The Nigerian government plans to unlock the digital skills market in sub-Saharan Africa, which is valued at $130 billion, by creating industry and enabling private sector participation.
At least, 28 million jobs in Nigeria and 230 million jobs in sub-Saharan Africa will require digital skills by 2030. To achieve this, the government needs to empower 230 million people, which will require a $130 billion investment.
Kashifu Abdullahi, director general of the National Information Technology Development Agency (NITDA), said at a dialogue on the National Digital Literacy Framework (NDLF) that the market represents a huge investment opportunity, especially for the private sector. Abdullahi emphasized that the government alone cannot handle this market, and therefore, it is creating an enabling environment for private sectors to create value.
Abdullahi also informed that the digital literacy framework has set a target to empower 95 percent of Nigerians with digital skills by 2030. The DG pointed out that anyone who cannot use digital devices is illiterate and urged a review of the school curriculum to set the stage for everyone to be digitally literate in Nigeria.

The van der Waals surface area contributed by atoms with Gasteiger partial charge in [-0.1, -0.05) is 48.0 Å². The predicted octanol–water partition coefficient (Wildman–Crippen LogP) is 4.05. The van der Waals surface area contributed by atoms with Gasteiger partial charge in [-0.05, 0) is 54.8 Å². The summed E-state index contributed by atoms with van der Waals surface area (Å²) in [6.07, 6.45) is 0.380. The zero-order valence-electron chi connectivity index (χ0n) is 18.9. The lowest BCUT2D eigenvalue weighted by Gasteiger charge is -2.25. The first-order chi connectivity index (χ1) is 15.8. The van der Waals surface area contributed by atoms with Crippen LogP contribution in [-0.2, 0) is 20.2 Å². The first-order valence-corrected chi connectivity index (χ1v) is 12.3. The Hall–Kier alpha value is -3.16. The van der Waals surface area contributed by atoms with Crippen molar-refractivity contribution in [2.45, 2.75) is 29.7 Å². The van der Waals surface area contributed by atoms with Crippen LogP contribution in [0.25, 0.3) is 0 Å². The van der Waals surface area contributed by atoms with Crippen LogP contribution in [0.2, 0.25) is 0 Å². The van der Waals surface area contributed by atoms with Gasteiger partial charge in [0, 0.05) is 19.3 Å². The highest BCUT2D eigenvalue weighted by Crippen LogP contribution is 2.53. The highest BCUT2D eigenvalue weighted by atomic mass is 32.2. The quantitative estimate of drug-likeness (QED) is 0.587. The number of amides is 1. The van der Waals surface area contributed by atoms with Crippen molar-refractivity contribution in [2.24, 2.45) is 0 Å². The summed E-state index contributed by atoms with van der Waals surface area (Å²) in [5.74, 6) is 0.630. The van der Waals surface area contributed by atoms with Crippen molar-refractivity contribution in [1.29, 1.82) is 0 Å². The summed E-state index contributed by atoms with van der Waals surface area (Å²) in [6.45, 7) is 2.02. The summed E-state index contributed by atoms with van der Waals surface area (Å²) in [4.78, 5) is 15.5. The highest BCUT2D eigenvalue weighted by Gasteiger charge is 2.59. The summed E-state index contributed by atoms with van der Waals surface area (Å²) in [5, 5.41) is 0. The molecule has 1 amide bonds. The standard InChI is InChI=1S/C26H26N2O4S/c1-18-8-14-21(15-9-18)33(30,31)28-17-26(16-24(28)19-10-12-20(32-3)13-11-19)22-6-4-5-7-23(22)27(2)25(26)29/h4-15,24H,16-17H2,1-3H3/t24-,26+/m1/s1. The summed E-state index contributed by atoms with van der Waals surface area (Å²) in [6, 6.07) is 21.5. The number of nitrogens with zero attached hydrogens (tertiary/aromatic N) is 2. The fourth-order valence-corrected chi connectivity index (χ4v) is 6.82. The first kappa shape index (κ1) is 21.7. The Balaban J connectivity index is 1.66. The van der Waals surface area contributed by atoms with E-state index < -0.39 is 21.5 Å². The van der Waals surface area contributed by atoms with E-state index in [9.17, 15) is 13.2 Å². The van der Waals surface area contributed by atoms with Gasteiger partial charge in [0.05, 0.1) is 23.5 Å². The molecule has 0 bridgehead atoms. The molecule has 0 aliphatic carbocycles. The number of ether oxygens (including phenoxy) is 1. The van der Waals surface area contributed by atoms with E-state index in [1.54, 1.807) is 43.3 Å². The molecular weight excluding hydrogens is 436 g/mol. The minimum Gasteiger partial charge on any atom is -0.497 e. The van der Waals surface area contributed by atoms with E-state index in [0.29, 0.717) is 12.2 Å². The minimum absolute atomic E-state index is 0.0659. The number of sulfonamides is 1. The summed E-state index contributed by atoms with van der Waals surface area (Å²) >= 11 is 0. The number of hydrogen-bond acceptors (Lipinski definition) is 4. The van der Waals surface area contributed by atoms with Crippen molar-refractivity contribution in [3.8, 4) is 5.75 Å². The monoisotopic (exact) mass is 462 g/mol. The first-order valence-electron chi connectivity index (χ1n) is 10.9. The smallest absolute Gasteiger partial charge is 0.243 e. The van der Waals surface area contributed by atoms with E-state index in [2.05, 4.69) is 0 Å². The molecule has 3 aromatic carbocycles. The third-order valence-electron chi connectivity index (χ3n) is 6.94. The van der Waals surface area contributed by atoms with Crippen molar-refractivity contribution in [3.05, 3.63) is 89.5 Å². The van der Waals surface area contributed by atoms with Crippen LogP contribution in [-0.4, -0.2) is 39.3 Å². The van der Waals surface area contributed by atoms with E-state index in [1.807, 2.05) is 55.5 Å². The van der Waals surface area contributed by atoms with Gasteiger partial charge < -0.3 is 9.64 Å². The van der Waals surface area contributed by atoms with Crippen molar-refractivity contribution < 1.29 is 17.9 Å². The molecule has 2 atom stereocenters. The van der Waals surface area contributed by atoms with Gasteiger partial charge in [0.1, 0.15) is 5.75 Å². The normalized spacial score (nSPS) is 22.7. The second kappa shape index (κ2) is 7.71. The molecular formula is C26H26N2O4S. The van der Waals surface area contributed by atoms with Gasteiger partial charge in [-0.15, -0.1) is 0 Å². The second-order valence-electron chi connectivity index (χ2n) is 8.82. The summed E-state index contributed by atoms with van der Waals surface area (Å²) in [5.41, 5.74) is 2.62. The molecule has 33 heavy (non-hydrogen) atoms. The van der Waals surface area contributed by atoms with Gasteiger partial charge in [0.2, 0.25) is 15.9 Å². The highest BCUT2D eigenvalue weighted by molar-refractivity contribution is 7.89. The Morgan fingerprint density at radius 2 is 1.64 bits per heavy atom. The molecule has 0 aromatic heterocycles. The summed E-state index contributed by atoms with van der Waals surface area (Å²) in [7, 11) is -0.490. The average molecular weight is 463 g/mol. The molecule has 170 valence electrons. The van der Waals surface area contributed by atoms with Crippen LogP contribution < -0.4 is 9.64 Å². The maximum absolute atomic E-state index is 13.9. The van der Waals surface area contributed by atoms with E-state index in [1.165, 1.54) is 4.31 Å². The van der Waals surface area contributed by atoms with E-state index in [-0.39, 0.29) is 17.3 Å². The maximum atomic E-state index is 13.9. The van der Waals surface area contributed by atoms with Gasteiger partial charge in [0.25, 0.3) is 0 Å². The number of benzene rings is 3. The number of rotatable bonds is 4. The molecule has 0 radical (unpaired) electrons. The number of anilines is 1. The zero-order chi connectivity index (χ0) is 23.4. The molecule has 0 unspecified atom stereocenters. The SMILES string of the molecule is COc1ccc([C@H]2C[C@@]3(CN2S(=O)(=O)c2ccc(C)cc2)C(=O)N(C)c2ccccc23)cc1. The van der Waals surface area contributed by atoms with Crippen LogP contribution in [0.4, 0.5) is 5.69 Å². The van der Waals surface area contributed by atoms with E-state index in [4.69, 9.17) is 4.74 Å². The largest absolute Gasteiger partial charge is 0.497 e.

Bosun Tijani, minister of Communications, Innovation, and Digital Economy, said that the biggest challenge in Nigeria’s digital literacy target is illiteracy rather than access. Tijani emphasized that for Nigeria to drive prosperity, people must be digitally literate and participate in the global economy.
The Head of the GIZ/DTC, Thuweba Diwani, informed that the roundtable aimed to raise awareness and promote an under-organized framework and also inspire people to act towards the implementation and domestication of strategic initiatives within the framework.
The GIZ/DTC Nigeria will provide support to NITDA through the development of participatory implementation frameworks at federal and state levels for the Nigerian Startup Act and NDLF; harmonization of Digital Literacy Standards; monitoring, and capacity development.